By Brianne Ford
I used to walk past Sassy’s crib
a couple times a week, when young
And each time say, “That’s
Where Sarah Vaughn lives.”
That was when Symphony Sid
used to call her, “The Divine One,”
Late nights, from hip Bird Land
Oh man, what a feeling that was
Divine & so hip & so very
The house is gone now
Symphony Sid too
As for the town, now
Sassy told us
just before she split
I’m gone, now
-Amiri Baraka, “Lullaby of Avon Ave” (1996)
Cities, towns, spaces have a certain pulse, a vibrancy that even past their heyday cannot be dimmed. Places like Harlem, my hometown of New Orleans and current home of Newark still reverberate the sounds of times long past. If you listen closely, you can still hear the loud vibrato of trumpets and horns being played late into the night. Walking down Halsey Street, the faint echo of dance bands, swing music and the pulsating of bodies to beats to and fro. There is a lingering magic in these streets.
Many talents have come from Brick City, from disco legend Gloria Gaynor to rap legends like Redman, this music remains the anthem of generations both young and old. Newark is also the birthplace of jazz legends James Moody, Wayne Shorter, Larry Young, as well as Andy Bey and the Bey Singers.
As a jazz musician and lover of all things history, one enigmatic figure stands out to me, Sarah Vaughan, nicknamed “Sassy” or the “Divine One” by her early bandmates. While listening to “Lullaby of Birdland” featuring trumpeter Clifford Brown, many thoughts and questions came to mind. Who was Sarah Vaughn? What was her life like growing up in Newark? How did this city shape her into the star she became? After doing some research, I decided to retrace her steps.
Newark Penn Station
The Great Migration brought many southern Blacks to the Northeast in search of work and an overall better life, Sarah’s parents, among them. Many came through Newark Penn Station. Sarah’s father, Ashbury, was a carpenter and guitarist. Her mother, Ada, was a laundry woman who sang in the church choir.
Brunswick Street was my second stop. The Vaughans lived here throughout Sarah’s childhood. The area is now populated with row homes.
186 Thomas Street
My journey took me to the Vaughan family’s spiritual home, Mount Zion Baptist Church. Sarah played the piano and sung accompanied by the choir here. Established in 1879, the church moved to the North Ward at 208 Broadway. All that is left of the original location is an empty lot.
Sarah attended both Eastside and Newark Arts High School whose notable graduates include Melba Moore, Wayne Shorter and Woody Shaw; actors Michael B. Jordan, Tisha Campbell, and MJ Rodriguez; and dancer/choreographer Savion Glover.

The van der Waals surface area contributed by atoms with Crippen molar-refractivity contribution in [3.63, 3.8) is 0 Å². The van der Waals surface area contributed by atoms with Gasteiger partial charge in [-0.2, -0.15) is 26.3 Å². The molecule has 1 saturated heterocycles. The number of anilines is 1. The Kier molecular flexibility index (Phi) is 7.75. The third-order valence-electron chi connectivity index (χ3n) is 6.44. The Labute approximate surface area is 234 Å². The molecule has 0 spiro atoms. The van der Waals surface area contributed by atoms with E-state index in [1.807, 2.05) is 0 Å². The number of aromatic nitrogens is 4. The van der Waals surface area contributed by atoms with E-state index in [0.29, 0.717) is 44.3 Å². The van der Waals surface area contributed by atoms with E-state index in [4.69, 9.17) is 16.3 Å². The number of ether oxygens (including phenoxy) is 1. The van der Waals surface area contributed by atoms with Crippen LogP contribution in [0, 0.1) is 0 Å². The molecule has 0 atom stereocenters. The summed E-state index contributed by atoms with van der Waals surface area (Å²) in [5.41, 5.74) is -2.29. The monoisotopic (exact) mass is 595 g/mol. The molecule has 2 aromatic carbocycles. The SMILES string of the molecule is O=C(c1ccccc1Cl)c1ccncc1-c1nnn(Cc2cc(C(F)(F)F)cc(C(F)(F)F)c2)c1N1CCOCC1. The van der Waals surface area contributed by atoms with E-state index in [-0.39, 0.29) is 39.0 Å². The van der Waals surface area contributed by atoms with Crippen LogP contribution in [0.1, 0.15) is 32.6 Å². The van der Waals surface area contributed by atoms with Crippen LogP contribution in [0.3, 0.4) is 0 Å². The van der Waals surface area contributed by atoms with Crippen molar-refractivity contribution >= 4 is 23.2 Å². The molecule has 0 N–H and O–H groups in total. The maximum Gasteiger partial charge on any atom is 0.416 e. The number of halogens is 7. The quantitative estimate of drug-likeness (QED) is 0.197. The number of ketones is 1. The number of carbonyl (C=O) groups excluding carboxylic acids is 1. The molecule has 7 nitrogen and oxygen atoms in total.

Next, we head to the site of Alcazar Tavern (72 Waverly Street), where Sarah made her debut. Much of this journey required finding streets or avenues that no longer exist. After comparing the 1944 map of Newark to a current one, I was able to discover Waverly Street was renamed Muhammad Ali Avenue in 1978. Here’s a historic photo of the Alcazar Tavern juxtaposed to a current corner of what’s now named Muhammad Ali Boulevard and Barclay Street.
At one time, Newark was home to well over one hundred jazz clubs. One of the first important venues for Sarah was The Piccadilly (3 Peshine Avenue), not to be confused with the nearby Piccadilly Club. Also notable were Boston Plaza (on Boston Street) and the Hydeaway (Halsey Street). The site of the Boston Plaza is now an intersection leading to the Society Hill Condominiums. As a teenager, Sarah used all of these spaces to develop her sound on piano and as a vocalist.
21 Avon Avenue
Winning Amateur Night at the Apollo in 1942 led to a tour with Earl Hines and Billy Eckstine’s bands. After her successful launch as a solo artist, Sarah and her then husband/manager purchased a multifamily home at 21 Avon Avenue in 1949. Today, it is the site of the Boys and Girls Club of Newark.
By 1962, Sarah lived with lifelong friend and road manager John “Preacher” Wells, in The Weequahic Towers at 455 Elizabeth Avenue.
After her death of cancer at the age of 66 in 1990, Sarah returned home to be buried at Mount Zion Baptist Church.
In her memory, the Newark Symphony Hall is currently home of the Sarah Vaughn Concert Hall. The New Jersey Performing Arts Center (NJPAC) hosts the International Sarah Vaughan Vocal Jazz Competition, and also renamed Park Place, Sarah Vaughan Way in her honor.
You, too, can follow in the Divine One’s footsteps with this Sarah Vaughan Spotify playlist serving as a soundtrack.
For Further Reading
Elaine M. Hayes, Queen of Bebop: The Musical Lives of Sarah Vaughan (New York: Harper Collins, 2017). Barbara Kukla, Swing City: Newark Nightlife, 1925-50 (New Brunswick: Rutgers University Press, 2002). Leo Johnson, JJ’s Theme: Newark Jazz Clubs of the 1960s and 1970s (Master’s Thesis, Rutgers-Newark, 2005). Guy Sterling, The Famous, the Familiar and the Forgotten: 350 Notable Newarkers (Bloomington: Xlibris, 2014).
Brianne Ford is a New Orleans born, Newark-based jazz pianist, composer, educator, curriculum and grant writer, and curator. She also serves as board member to the music nonprofit Music Beyond Measure. Her debut project Invocation, featuring an all female jazz group, is a love letter to her hometown of New Orleans. Ford wrote this of Invocation: “Home…like love is a feeling not a place.” She extends this sentiment to her current home of Newark, NJ.
You can follow and contact Brianne via:
Instagram: briannefordjazz Email: firstname.lastname@example.org
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